TVEyes crashes after ransomware attack

The company said it's doing everything it can to restore services.

Photo credit: Getty Images
Photo credit: Getty Images

FAIRFIELD, CT: TVEyes crashed after its core server and engineering workstations were targeted by a ransomware attack, CEO David Ives confirmed.

The TV search engine alerted customers of the cyberattack by email and later tweeted a response to ad buying company Medium Buying. In its email to customer, TVEyes said the ransomware attack caused an outage of its multimedia messaging and data feed services.

"We are rebuilding the core system on fresh hardware, and expect to have TVEyes back online soon, but do not have an exact ETA for services to be restored," the email says. "As you can imagine, TVEyes engineers are working nonstop and will continue to do so until we are back up and running."

Ives said the attack occurred just after midnight on January 30.

"There is nothing to indicate that the attack has proliferated further," Ives said, adding the company is "progressing well" in restoring services.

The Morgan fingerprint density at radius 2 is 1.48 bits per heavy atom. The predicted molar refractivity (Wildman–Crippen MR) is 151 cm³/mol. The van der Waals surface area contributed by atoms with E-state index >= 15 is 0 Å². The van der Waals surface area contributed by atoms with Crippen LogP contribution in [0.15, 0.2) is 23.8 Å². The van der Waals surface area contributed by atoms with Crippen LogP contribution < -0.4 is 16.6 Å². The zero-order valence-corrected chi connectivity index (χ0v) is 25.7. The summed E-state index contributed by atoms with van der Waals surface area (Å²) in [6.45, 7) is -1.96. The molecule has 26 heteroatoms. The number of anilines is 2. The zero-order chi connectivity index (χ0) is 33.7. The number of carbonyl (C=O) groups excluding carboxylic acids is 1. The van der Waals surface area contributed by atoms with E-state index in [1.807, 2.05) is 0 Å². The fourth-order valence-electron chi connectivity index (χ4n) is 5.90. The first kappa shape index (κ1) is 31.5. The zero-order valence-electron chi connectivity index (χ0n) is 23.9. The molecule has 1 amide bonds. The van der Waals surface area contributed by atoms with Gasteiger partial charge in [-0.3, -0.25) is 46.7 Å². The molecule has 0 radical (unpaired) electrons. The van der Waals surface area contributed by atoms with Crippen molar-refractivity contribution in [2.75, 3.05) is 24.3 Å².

Ives said there’s no indication that any data was downloaded. The attack targeted and encrypted several terabytes of transcripts made from closed captioning data that TVEyes uses to create search criteria.

The company hasn’t determined how the hackers entered the system. It’s currently conditioning new backup servers and restoring the data to them.

TVEyes has cordoned off affected areas, isolating the malware, and it will reach out to third party defenses shortly to prevent future attacks, Ives said. It hasn’t yet alerted law enforcement. TVEyes has 50 terabytes of data total stored on its servers and works with thousands of PR clients.

TVEyes was founded in 1999, aspiring to be a global search engine for TV and radio coverage. Its clients include GrubHub, JPMorganChase, NASCAR, Airbnb, BMW, Bloomberg and Alcoa.

The company also lists "Burson-Marsteller" as a client. A BCW representative wasn’t immediately available for comment to clarify if the WPP shop, rebranded BCW after its merger with Cohn and Wolfe in 2018, remains a client.

Editor's note: This story was updated on January 31 with comment from Ives.

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